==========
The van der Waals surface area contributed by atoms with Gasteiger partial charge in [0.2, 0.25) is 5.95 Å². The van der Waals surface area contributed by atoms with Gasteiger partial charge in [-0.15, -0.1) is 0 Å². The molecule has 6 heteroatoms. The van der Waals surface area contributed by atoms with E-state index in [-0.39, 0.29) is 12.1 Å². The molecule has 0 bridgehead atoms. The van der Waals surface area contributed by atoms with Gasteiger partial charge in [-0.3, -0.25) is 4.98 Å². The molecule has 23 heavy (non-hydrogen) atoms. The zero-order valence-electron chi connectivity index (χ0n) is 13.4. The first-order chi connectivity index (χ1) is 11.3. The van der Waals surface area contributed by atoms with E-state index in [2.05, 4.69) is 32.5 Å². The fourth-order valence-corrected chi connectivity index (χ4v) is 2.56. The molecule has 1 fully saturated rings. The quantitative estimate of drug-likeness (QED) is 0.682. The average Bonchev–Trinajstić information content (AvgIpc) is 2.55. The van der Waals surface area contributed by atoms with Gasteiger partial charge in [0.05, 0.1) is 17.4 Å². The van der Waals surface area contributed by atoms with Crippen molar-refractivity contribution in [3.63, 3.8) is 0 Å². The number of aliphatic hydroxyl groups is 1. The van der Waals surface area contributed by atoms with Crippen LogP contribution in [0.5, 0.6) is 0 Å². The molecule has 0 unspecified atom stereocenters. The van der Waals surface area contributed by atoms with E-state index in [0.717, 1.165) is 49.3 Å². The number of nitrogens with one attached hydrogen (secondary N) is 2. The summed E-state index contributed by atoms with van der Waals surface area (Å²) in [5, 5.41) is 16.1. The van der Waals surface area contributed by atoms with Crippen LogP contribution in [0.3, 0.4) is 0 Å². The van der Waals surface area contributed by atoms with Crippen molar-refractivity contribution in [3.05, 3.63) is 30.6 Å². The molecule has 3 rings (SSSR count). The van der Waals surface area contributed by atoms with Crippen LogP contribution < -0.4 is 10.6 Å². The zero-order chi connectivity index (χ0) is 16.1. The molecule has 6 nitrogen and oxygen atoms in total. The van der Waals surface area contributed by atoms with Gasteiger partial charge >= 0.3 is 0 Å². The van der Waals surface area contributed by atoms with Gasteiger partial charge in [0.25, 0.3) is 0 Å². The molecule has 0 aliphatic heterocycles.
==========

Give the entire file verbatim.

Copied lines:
The van der Waals surface area contributed by atoms with Gasteiger partial charge in [0.2, 0.25) is 5.95 Å². The van der Waals surface area contributed by atoms with Gasteiger partial charge in [-0.15, -0.1) is 0 Å². The molecule has 6 heteroatoms. The van der Waals surface area contributed by atoms with E-state index in [-0.39, 0.29) is 12.1 Å². The molecule has 0 bridgehead atoms. The van der Waals surface area contributed by atoms with Gasteiger partial charge in [-0.3, -0.25) is 4.98 Å². The molecule has 23 heavy (non-hydrogen) atoms. The zero-order valence-electron chi connectivity index (χ0n) is 13.4. The first-order chi connectivity index (χ1) is 11.3. The van der Waals surface area contributed by atoms with E-state index in [2.05, 4.69) is 32.5 Å². The fourth-order valence-corrected chi connectivity index (χ4v) is 2.56. The molecule has 1 fully saturated rings. The quantitative estimate of drug-likeness (QED) is 0.682. The average Bonchev–Trinajstić information content (AvgIpc) is 2.55. The van der Waals surface area contributed by atoms with Gasteiger partial charge in [0.05, 0.1) is 17.4 Å². The van der Waals surface area contributed by atoms with Crippen molar-refractivity contribution in [3.63, 3.8) is 0 Å². The number of aliphatic hydroxyl groups is 1. The van der Waals surface area contributed by atoms with Crippen LogP contribution in [0.5, 0.6) is 0 Å². The molecule has 0 unspecified atom stereocenters. The van der Waals surface area contributed by atoms with E-state index in [0.717, 1.165) is 49.3 Å². The number of nitrogens with one attached hydrogen (secondary N) is 2. The summed E-state index contributed by atoms with van der Waals surface area (Å²) in [5, 5.41) is 16.1. The van der Waals surface area contributed by atoms with Crippen LogP contribution in [0.3, 0.4) is 0 Å². The van der Waals surface area contributed by atoms with Crippen molar-refractivity contribution in [3.05, 3.63) is 30.6 Å². The molecule has 3 rings (SSSR count). The van der Waals surface area contributed by atoms with Crippen LogP contribution < -0.4 is 10.6 Å². The zero-order chi connectivity index (χ0) is 16.1. The molecule has 6 nitrogen and oxygen atoms in total. The van der Waals surface area contributed by atoms with Gasteiger partial charge >= 0.3 is 0 Å². The van der Waals surface area contributed by atoms with Gasteiger partial charge in [0.25, 0.3) is 0 Å². The molecule has 0 aliphatic heterocycles.